Contrast this to my travel situation the day before. I had a meeting in Philadelphia Friday afternoon with some experts in legal project management. I flew Southwest Airlines. The flight down from Boston was largely empty and uneventful. The flight back in the evening was less easy. Another airline (United) had a massive computer glitch that delayed flights all around the country. The delays meant that Southwest couldn’t clear our gate in time, so they moved us and our plane to a different gate. While we were waiting to board, the ground-crew guy got on the loudspeaker and explained the reason for the move.

After we boarded, we pushed back and began taxiing. And then we stopped. Right away, Captain Joe (or whatever; Southwest people apparently only have first names) got on the intercom and told us that there were 20 planes ahead of us waiting to take off, which meant that we were going to sit there for about 40 minutes. Some of us groaned a bit at hearing this, but at least we knew our fate. In the end, the delay was closer to 30 minutes. Despite the delay, we in the cabin were pretty content.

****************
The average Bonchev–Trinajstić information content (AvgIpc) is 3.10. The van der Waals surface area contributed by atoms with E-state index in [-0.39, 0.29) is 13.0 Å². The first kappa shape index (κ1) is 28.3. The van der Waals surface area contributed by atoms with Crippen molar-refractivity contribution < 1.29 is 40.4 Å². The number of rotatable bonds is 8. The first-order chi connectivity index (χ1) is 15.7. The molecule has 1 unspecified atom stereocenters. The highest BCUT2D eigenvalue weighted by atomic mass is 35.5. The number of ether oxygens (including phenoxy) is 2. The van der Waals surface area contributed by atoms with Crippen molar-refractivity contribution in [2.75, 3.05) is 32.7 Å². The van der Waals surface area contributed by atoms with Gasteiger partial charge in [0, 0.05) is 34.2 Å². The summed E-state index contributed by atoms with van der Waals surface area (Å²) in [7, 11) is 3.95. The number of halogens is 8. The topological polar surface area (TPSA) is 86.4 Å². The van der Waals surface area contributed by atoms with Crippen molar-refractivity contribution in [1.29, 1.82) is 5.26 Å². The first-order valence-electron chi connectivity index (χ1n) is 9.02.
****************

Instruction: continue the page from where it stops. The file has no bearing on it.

The lesson for lawyers is this: Always keep your clients informed. Even if things aren’t going well, or if you only have limited information to give, doing so gives the clients a feeling of control. They understand what’s going on, and they’re comforted by the fact that you know what’s going on, and that you’re handling it. It’s not about making excuses or placing blame (the Southwest guys never mentioned that United had caused the delays, even though they could have). It’s about telling the clients that you know what’s going on, and that you’re dealing with it. Which means that now they know, and they don’t have to worry about it. The actual situation — like being stuck in a crowded plane on a crowded taxiway — hasn’t changed. But their comfort level has, because they feel more in control. By keeping your clients in the loop, by informing them of the things they need to know, they will worry less, and they’ll respect you more.